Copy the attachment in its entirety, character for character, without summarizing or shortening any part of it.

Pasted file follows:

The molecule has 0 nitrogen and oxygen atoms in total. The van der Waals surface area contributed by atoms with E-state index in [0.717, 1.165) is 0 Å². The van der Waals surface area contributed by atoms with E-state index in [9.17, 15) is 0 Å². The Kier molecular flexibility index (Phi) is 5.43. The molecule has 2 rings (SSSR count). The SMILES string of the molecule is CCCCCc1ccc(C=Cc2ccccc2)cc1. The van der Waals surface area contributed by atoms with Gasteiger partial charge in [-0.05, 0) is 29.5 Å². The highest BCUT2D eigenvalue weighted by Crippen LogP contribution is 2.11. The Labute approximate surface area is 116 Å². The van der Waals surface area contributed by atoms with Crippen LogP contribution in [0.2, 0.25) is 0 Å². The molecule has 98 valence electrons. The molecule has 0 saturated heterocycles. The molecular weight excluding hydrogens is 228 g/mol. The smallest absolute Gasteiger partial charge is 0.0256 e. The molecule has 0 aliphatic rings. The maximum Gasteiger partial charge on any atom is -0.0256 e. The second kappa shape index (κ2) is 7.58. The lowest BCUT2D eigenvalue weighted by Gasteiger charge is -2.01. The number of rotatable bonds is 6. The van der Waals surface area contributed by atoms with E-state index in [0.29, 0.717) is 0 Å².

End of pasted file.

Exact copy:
The molecule has 0 nitrogen and oxygen atoms in total. The van der Waals surface area contributed by atoms with E-state index in [0.717, 1.165) is 0 Å². The van der Waals surface area contributed by atoms with E-state index in [9.17, 15) is 0 Å². The Kier molecular flexibility index (Phi) is 5.43. The molecule has 2 rings (SSSR count). The SMILES string of the molecule is CCCCCc1ccc(C=Cc2ccccc2)cc1. The van der Waals surface area contributed by atoms with Gasteiger partial charge in [-0.05, 0) is 29.5 Å². The highest BCUT2D eigenvalue weighted by Crippen LogP contribution is 2.11. The Labute approximate surface area is 116 Å². The van der Waals surface area contributed by atoms with Crippen LogP contribution in [0.2, 0.25) is 0 Å². The molecule has 98 valence electrons. The molecule has 0 saturated heterocycles. The molecular weight excluding hydrogens is 228 g/mol. The smallest absolute Gasteiger partial charge is 0.0256 e. The molecule has 0 aliphatic rings. The maximum Gasteiger partial charge on any atom is -0.0256 e. The second kappa shape index (κ2) is 7.58. The lowest BCUT2D eigenvalue weighted by Gasteiger charge is -2.01. The number of rotatable bonds is 6. The van der Waals surface area contributed by atoms with E-state index in [0.29, 0.717) is 0 Å².